Mariah, who lives in Zurich, said Swiss men can be closed and may not want you to be a part of their lives. 

“I am Brazilian and come from a very open and affectionate culture. I was dating a Swiss-French guy for 2 months and one day he organised a trip to the mountains. 

“He was during the whole way in the train talking about how amazing his birthday party would be in a few weeks and “everyone” would be there but he was never mentioning to invite me.”

“I mentioned to another Swiss friend and she said this is normal.”

Another reader, from Zurich, agreed, saying anyone making themselves vulnerable could mean they get hurt.

After telling a Swiss German man relatively early on that she loved him, the relationship changed permanently. 

“As soon as I had sent it, I realised “OMG, that is not what I meant to send…”, she told The Local. 

READ MORE: Great salaries but ‘no human warmth’: Your views on living and working in Geneva

 “It was not the way I had felt (yet), but the previously very cheeky and chatty (by Swiss German standards) guy suddenly started responding in typical very polite Swiss style, and only when I messaged him.”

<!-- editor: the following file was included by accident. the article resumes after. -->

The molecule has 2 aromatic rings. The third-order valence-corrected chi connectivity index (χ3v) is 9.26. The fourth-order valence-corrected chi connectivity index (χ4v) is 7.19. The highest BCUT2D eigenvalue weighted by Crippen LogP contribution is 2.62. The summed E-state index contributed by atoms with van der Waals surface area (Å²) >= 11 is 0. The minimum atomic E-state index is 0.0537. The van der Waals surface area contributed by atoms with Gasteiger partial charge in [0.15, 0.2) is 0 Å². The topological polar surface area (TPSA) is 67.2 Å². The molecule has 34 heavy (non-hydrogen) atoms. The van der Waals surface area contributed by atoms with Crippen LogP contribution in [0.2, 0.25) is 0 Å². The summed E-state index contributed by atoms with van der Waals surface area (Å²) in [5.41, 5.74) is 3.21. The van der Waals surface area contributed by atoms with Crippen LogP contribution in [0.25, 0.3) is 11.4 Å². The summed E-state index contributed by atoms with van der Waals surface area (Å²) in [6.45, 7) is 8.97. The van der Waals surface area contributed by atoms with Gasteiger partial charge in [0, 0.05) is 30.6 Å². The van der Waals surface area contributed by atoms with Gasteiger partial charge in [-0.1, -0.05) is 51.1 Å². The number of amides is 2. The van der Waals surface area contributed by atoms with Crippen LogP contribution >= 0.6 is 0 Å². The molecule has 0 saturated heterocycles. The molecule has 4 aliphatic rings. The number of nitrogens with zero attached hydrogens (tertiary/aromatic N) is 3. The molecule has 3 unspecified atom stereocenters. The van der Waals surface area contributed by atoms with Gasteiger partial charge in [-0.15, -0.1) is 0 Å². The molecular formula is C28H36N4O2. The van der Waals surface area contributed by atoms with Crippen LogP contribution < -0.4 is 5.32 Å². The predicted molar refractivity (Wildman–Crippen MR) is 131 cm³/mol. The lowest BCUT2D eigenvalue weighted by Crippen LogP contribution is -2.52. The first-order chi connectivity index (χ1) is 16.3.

“This might have scared off someone from another culture, but as the Swiss Germans typically take their time to get to know people it was obviously unforgivable.”

Simon, who lives in Nyon, said he struggled with Swiss women. 

“Be careful, they are very feminist and can be domineering.”

What advice do you have for dating a Swiss?

Mariah said it was important to have a clear conversation about boundaries and expectations. 

“Don’t assume you will be part of their life without talking openly about it and don’t assume the relationship status either.”

Another, from Zurich, said you should think twice about what messages you send as the Swiss can be quite literal. 

“Curate messages carefully. Things can be taken very literally, and not easily be laughed off as a slip of the tongue / Freudian slip!”

Claudia said some cultural norms can be surprising at first. 

“They are super comfortable getting changed (naked) in public”, she said. 

She did however say that foreigners criticising the Swiss for being closed minded should take a good hard look in the mirror first. 

“Actually they are more fun than we think! Be open minded!”